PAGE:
mathr / blog / #

The Burning Ship

The Burning Ship

The Burning Ship fractal is defined by iterations of:

\[ \begin{aligned} X &\leftarrow X^2 - Y^2 + A \\ Y &\leftarrow 2|XY| + B \end{aligned} \]

The Burning Ship set is those points \(A + i B \in \mathbb{C}\) whose iteration starting from \(X + i Y = 0\) remains bounded. In practice one iterates a maximum number of times, or until the point diverges (exercise suggested on Reddit: prove a lower bound on an escape radius that is sufficient for the Burning Ship, the Mandelbrot set has the bound \(R = 2\)). Note that traditionally the Burning Ship is rendered with the imaginary \(B\) axis increasing downwards, which makes the "ship" the right way up.

The Burning Ship

Traditional (continuous) iteration count (escape time) rendering tends to lead to a grainy appearance for this fractal, so I prefer distance estimation. To compute a distance estimate one can use partial derivatives (aka Jacobian matrix):

\[ \begin{aligned} \frac{\partial X}{\partial A} &\leftarrow 2 \left(X \frac{\partial X}{\partial A} - Y \frac{\partial Y}{\partial A}\right) + 1 \\ \frac{\partial X}{\partial B} &\leftarrow 2 \left(X \frac{\partial X}{\partial B} - Y \frac{\partial Y}{\partial B}\right) \\ \frac{\partial Y}{\partial A} &\leftarrow 2 \operatorname{sgn}(X) \operatorname{sgn}(Y) \left( X \frac{\partial Y}{\partial A} + \frac{\partial X}{\partial A} Y \right) \\ \frac{\partial Y}{\partial B} &\leftarrow 2 \operatorname{sgn}(X) \operatorname{sgn}(Y) \left( X \frac{\partial Y}{\partial B} + \frac{\partial X}{\partial B} Y \right) + 1 \end{aligned} \]

Then the distance estimate for an escaped point is (thanks to gerrit on

\[ d = \frac{||\begin{pmatrix}X & Y\end{pmatrix})||^2 \log ||\begin{pmatrix}X & Y\end{pmatrix}||}{\left|\left|\begin{pmatrix}X & Y\end{pmatrix} \cdot \begin{pmatrix} \frac{\partial X}{\partial A} & \frac{\partial X}{\partial B} \\ \frac{\partial Y}{\partial A} & \frac{\partial Y}{\partial B} \end{pmatrix} \right|\right|} \]

Then scale \(d\) by the pixel spacing, colouring points with small distance dark, and large distance light. I colour interior points dark too.

Perturbation techniques can be used for efficient deep zooms. Compute a high precision orbit of \(A,B,X,Y\), and have low precision deltas \(a,b,x,y\) for each pixel. It works out as:

\[ \begin{aligned} x &\leftarrow (2 X + x) x - (2 Y + y) y + a \\ y &\leftarrow 2 \operatorname{diffabs}(XY, Xy + xY + xy) + b \end{aligned} \]

where \(\operatorname{diffabs}(c, d) = |c + d| - |c|\) but expanded into case analysis to avoid catastrophic cancellation with limited precision floating point (this is I believe due to laser blaster on

\[ \operatorname{diffabs}(c, d) = \begin{cases} d & c \ge 0, c + d \ge 0 \\ -2c - d & c \ge 0, c + d < 0 \\ 2c + d & c < 0, c + d > 0 \\ -d & c < 0, c + d \le 0 \end{cases} \]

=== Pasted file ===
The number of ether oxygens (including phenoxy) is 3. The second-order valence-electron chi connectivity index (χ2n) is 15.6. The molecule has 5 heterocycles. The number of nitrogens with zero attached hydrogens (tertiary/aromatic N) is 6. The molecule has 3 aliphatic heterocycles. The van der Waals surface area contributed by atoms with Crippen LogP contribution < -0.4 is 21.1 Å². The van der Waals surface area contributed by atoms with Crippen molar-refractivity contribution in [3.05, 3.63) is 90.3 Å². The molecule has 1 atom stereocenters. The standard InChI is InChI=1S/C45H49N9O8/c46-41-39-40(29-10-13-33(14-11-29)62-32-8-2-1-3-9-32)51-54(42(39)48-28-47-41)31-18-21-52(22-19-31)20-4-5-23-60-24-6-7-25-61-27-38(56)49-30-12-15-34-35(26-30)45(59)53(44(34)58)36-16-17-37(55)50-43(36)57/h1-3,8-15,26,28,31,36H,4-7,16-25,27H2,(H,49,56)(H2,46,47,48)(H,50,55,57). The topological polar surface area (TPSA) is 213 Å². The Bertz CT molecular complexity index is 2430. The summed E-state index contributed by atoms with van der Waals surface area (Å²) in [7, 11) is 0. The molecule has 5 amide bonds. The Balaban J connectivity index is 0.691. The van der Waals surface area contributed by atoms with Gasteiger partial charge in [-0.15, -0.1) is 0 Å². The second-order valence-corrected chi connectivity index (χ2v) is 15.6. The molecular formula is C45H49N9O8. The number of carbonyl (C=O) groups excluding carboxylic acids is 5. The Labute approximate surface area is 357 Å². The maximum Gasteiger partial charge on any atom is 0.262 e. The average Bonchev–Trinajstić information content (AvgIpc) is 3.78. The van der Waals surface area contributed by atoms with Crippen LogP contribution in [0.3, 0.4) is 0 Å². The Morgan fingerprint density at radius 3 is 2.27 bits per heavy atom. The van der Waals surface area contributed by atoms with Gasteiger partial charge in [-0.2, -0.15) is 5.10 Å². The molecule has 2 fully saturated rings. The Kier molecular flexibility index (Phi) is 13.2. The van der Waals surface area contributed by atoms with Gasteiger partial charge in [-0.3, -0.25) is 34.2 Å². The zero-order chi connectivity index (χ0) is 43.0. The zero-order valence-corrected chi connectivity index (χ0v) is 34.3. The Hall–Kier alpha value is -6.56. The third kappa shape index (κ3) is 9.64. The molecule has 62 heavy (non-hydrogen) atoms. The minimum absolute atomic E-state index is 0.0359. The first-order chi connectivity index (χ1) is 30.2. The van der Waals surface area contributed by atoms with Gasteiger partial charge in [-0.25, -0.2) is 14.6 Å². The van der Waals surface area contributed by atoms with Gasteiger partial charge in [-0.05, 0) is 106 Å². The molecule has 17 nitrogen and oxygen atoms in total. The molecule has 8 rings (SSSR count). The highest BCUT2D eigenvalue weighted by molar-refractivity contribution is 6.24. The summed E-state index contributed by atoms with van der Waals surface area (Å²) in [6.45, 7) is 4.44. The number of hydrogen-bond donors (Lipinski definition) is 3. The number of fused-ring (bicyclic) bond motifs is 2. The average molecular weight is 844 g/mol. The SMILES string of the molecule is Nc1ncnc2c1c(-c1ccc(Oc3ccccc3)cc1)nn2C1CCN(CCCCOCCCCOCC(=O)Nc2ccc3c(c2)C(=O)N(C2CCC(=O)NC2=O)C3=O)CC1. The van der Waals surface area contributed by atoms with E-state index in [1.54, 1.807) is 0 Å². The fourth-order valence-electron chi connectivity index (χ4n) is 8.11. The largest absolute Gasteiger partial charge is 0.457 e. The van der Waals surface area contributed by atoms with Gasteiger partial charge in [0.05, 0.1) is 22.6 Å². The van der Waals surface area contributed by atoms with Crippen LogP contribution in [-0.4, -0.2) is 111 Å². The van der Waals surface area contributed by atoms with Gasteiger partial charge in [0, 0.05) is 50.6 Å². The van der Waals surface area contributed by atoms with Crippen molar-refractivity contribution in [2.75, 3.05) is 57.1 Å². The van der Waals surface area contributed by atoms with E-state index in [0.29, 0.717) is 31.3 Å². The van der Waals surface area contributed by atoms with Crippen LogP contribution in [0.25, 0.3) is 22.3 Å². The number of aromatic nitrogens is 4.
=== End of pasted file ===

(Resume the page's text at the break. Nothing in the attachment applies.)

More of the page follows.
Due to the non-analytic functions, series approximation cannot be used. As with perturbation rendering of the Mandelbrot set, glitches can occur. It seems that Pauldelbrot's glitch criterion (originally posted on is also applicable, with a glitch when:

\[ |(X + x) + (Y + y) i|^2 < 10^{-3} |X + i Y|^2 \]

Glitched pixels can be recalculated with a new reference. It may be beneficial to pick as new references those pixels with the smallest LHS of the glitch criterion. The derivatives for distance estimation don't need to be perturbed as they are not "small", one can use \(X + x\) etc in the derivative recurrences.

When navigating the Burning Ship, it is noticeable that "mini-ships" occur, being distorted self-similar copies of the whole set. When passing by, embedded Julia sets appear, similarly to the Mandelbrot set, with period doubling when approaching mini-ships. To zoom directly to mini-ships, one can use Newton's method in 2 real variables. First one needs the period, which can be found by iterating the corners of a polygon until it surrounds the origin, that iteration number is the period (this method is due to Robert Munafo's mu-ency, originally for the Mandelbrot set, but seems to work for the Burning Ship too: perhaps the non-conformal folding is sufficiently rare to be unproblematic in practice). Newton's method iterations are like this:

\[ \begin{pmatrix} A \\ B \end{pmatrix} \leftarrow \begin{pmatrix} A \\ B \end{pmatrix} - \begin{pmatrix} \frac{\partial X}{\partial A} & \frac{\partial X}{\partial B} \\ \frac{\partial Y}{\partial A} & \frac{\partial Y}{\partial B} \end{pmatrix}^{-1} \begin{pmatrix} X \\ Y \end{pmatrix} \]

The final part is the mini-ship size estimate, to know how deep to zoom. The Mandelbrot size estimate seems to work with minor modifications to use Jacobian matrices instead of complex numbers.

These concrete equations are specific to the quadratic Burning Ship, but the methods in principle apply to many escape time fractals.